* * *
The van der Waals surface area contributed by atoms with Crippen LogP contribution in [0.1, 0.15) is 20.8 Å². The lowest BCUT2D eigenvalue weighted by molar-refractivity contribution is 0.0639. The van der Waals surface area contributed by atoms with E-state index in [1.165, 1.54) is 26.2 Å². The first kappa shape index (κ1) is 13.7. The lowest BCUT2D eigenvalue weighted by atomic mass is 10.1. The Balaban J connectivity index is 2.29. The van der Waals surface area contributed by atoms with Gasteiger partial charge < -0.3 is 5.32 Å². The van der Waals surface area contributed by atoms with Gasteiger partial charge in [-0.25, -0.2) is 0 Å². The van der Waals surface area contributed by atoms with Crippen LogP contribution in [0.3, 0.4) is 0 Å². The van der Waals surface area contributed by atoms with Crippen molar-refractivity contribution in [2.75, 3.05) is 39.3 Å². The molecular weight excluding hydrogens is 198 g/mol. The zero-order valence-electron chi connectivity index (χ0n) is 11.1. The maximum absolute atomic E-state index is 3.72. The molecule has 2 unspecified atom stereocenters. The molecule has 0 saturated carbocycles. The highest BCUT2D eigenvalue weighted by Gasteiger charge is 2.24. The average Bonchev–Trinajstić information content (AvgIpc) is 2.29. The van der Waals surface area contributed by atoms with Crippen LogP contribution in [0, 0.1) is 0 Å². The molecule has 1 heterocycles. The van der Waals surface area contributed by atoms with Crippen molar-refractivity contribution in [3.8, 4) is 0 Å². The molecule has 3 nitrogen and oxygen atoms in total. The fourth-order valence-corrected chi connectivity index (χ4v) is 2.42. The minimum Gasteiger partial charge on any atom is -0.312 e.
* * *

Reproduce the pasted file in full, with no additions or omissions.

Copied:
The van der Waals surface area contributed by atoms with Crippen LogP contribution in [0.1, 0.15) is 20.8 Å². The lowest BCUT2D eigenvalue weighted by molar-refractivity contribution is 0.0639. The van der Waals surface area contributed by atoms with E-state index in [1.165, 1.54) is 26.2 Å². The first kappa shape index (κ1) is 13.7. The lowest BCUT2D eigenvalue weighted by atomic mass is 10.1. The Balaban J connectivity index is 2.29. The van der Waals surface area contributed by atoms with Gasteiger partial charge < -0.3 is 5.32 Å². The van der Waals surface area contributed by atoms with Gasteiger partial charge in [-0.25, -0.2) is 0 Å². The van der Waals surface area contributed by atoms with Crippen LogP contribution in [0.3, 0.4) is 0 Å². The van der Waals surface area contributed by atoms with Crippen molar-refractivity contribution in [2.75, 3.05) is 39.3 Å². The molecular weight excluding hydrogens is 198 g/mol. The zero-order valence-electron chi connectivity index (χ0n) is 11.1. The maximum absolute atomic E-state index is 3.72. The molecule has 2 unspecified atom stereocenters. The molecule has 0 saturated carbocycles. The highest BCUT2D eigenvalue weighted by Gasteiger charge is 2.24. The average Bonchev–Trinajstić information content (AvgIpc) is 2.29. The van der Waals surface area contributed by atoms with Crippen LogP contribution in [0, 0.1) is 0 Å². The molecule has 1 heterocycles. The van der Waals surface area contributed by atoms with Crippen molar-refractivity contribution in [3.8, 4) is 0 Å². The molecule has 3 nitrogen and oxygen atoms in total. The fourth-order valence-corrected chi connectivity index (χ4v) is 2.42. The minimum Gasteiger partial charge on any atom is -0.312 e.